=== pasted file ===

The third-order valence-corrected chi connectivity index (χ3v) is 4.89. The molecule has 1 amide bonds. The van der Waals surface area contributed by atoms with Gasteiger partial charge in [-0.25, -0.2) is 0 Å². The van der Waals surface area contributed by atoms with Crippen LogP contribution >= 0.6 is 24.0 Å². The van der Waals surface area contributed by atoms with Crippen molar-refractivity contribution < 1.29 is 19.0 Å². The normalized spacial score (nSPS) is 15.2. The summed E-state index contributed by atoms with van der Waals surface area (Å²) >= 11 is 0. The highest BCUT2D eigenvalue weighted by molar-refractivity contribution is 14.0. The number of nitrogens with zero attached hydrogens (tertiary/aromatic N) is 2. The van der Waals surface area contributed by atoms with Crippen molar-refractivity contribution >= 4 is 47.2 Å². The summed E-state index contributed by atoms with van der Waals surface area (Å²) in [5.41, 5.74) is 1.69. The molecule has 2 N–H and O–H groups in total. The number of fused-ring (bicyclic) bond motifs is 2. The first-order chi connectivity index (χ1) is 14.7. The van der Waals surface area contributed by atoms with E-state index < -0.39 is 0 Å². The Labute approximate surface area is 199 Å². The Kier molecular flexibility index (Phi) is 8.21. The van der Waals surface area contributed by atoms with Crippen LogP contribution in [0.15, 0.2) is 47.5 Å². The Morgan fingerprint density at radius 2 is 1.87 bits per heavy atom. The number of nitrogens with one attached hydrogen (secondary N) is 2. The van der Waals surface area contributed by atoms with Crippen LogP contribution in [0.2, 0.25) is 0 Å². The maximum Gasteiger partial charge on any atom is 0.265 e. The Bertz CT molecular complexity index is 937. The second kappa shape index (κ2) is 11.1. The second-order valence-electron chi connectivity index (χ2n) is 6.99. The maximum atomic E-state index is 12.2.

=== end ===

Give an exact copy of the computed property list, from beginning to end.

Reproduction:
The third-order valence-corrected chi connectivity index (χ3v) is 4.89. The molecule has 1 amide bonds. The van der Waals surface area contributed by atoms with Gasteiger partial charge in [-0.25, -0.2) is 0 Å². The van der Waals surface area contributed by atoms with Crippen LogP contribution >= 0.6 is 24.0 Å². The van der Waals surface area contributed by atoms with Crippen molar-refractivity contribution < 1.29 is 19.0 Å². The normalized spacial score (nSPS) is 15.2. The summed E-state index contributed by atoms with van der Waals surface area (Å²) >= 11 is 0. The highest BCUT2D eigenvalue weighted by molar-refractivity contribution is 14.0. The number of nitrogens with zero attached hydrogens (tertiary/aromatic N) is 2. The van der Waals surface area contributed by atoms with Crippen molar-refractivity contribution >= 4 is 47.2 Å². The summed E-state index contributed by atoms with van der Waals surface area (Å²) in [5.41, 5.74) is 1.69. The molecule has 2 N–H and O–H groups in total. The number of fused-ring (bicyclic) bond motifs is 2. The first-order chi connectivity index (χ1) is 14.7. The van der Waals surface area contributed by atoms with E-state index < -0.39 is 0 Å². The Labute approximate surface area is 199 Å². The Kier molecular flexibility index (Phi) is 8.21. The van der Waals surface area contributed by atoms with Crippen LogP contribution in [0.15, 0.2) is 47.5 Å². The Morgan fingerprint density at radius 2 is 1.87 bits per heavy atom. The number of nitrogens with one attached hydrogen (secondary N) is 2. The van der Waals surface area contributed by atoms with Crippen LogP contribution in [0.2, 0.25) is 0 Å². The maximum Gasteiger partial charge on any atom is 0.265 e. The Bertz CT molecular complexity index is 937. The second kappa shape index (κ2) is 11.1. The second-order valence-electron chi connectivity index (χ2n) is 6.99. The maximum atomic E-state index is 12.2.